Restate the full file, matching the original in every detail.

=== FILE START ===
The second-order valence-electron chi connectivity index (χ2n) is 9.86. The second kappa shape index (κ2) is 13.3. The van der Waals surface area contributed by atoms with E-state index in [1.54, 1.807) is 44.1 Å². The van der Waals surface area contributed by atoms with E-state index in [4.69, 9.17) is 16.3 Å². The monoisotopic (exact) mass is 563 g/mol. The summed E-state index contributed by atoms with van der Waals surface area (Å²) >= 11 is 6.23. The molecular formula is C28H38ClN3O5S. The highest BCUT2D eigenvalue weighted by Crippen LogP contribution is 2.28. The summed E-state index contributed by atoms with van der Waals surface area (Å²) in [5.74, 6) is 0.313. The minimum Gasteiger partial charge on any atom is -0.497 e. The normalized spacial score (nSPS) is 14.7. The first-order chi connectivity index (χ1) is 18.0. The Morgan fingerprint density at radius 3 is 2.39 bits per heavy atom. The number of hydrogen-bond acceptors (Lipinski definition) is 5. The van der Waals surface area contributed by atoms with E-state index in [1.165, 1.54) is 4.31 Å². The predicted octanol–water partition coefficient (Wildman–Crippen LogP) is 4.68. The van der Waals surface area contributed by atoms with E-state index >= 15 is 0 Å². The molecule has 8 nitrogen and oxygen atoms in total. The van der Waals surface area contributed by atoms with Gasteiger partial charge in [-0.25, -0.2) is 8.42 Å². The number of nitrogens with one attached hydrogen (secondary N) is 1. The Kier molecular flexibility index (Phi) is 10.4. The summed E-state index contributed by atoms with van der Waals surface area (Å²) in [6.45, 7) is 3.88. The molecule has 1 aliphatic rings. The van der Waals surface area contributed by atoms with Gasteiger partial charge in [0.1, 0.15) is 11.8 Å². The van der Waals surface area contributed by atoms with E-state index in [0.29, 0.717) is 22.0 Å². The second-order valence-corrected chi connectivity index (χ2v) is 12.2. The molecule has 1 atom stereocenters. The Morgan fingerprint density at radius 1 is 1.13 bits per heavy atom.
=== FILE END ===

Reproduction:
The second-order valence-electron chi connectivity index (χ2n) is 9.86. The second kappa shape index (κ2) is 13.3. The van der Waals surface area contributed by atoms with E-state index in [1.54, 1.807) is 44.1 Å². The van der Waals surface area contributed by atoms with E-state index in [4.69, 9.17) is 16.3 Å². The monoisotopic (exact) mass is 563 g/mol. The summed E-state index contributed by atoms with van der Waals surface area (Å²) >= 11 is 6.23. The molecular formula is C28H38ClN3O5S. The highest BCUT2D eigenvalue weighted by Crippen LogP contribution is 2.28. The summed E-state index contributed by atoms with van der Waals surface area (Å²) in [5.74, 6) is 0.313. The minimum Gasteiger partial charge on any atom is -0.497 e. The normalized spacial score (nSPS) is 14.7. The first-order chi connectivity index (χ1) is 18.0. The Morgan fingerprint density at radius 3 is 2.39 bits per heavy atom. The number of hydrogen-bond acceptors (Lipinski definition) is 5. The van der Waals surface area contributed by atoms with E-state index in [1.165, 1.54) is 4.31 Å². The predicted octanol–water partition coefficient (Wildman–Crippen LogP) is 4.68. The van der Waals surface area contributed by atoms with E-state index >= 15 is 0 Å². The molecule has 8 nitrogen and oxygen atoms in total. The van der Waals surface area contributed by atoms with Gasteiger partial charge in [-0.25, -0.2) is 8.42 Å². The number of nitrogens with one attached hydrogen (secondary N) is 1. The Kier molecular flexibility index (Phi) is 10.4. The summed E-state index contributed by atoms with van der Waals surface area (Å²) in [6.45, 7) is 3.88. The molecule has 1 aliphatic rings. The van der Waals surface area contributed by atoms with Gasteiger partial charge in [0.1, 0.15) is 11.8 Å². The van der Waals surface area contributed by atoms with E-state index in [0.29, 0.717) is 22.0 Å². The second-order valence-corrected chi connectivity index (χ2v) is 12.2. The molecule has 1 atom stereocenters. The Morgan fingerprint density at radius 1 is 1.13 bits per heavy atom.